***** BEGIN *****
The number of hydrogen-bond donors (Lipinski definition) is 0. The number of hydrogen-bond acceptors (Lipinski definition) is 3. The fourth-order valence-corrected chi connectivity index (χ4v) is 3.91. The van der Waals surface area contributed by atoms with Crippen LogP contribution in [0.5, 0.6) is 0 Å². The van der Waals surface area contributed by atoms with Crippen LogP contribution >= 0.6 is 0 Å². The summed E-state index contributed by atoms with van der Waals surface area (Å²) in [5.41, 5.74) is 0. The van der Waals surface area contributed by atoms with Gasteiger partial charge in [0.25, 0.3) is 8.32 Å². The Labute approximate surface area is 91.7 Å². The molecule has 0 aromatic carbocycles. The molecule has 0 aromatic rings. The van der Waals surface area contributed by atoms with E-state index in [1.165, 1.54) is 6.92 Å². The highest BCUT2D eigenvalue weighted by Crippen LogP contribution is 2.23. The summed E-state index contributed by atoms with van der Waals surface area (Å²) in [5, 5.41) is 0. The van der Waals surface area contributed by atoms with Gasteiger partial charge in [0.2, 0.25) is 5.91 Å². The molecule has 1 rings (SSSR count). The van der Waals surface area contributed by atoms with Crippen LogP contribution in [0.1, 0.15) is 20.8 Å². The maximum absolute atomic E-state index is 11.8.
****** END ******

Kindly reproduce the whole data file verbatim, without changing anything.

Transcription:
The number of hydrogen-bond donors (Lipinski definition) is 0. The number of hydrogen-bond acceptors (Lipinski definition) is 3. The fourth-order valence-corrected chi connectivity index (χ4v) is 3.91. The van der Waals surface area contributed by atoms with Crippen LogP contribution in [0.5, 0.6) is 0 Å². The van der Waals surface area contributed by atoms with Crippen LogP contribution >= 0.6 is 0 Å². The summed E-state index contributed by atoms with van der Waals surface area (Å²) in [5.41, 5.74) is 0. The van der Waals surface area contributed by atoms with Gasteiger partial charge in [0.25, 0.3) is 8.32 Å². The Labute approximate surface area is 91.7 Å². The molecule has 0 aromatic carbocycles. The molecule has 0 aromatic rings. The van der Waals surface area contributed by atoms with E-state index in [1.165, 1.54) is 6.92 Å². The highest BCUT2D eigenvalue weighted by Crippen LogP contribution is 2.23. The summed E-state index contributed by atoms with van der Waals surface area (Å²) in [5, 5.41) is 0. The van der Waals surface area contributed by atoms with Gasteiger partial charge in [0.2, 0.25) is 5.91 Å². The molecule has 1 rings (SSSR count). The van der Waals surface area contributed by atoms with Crippen LogP contribution in [0.1, 0.15) is 20.8 Å². The maximum absolute atomic E-state index is 11.8.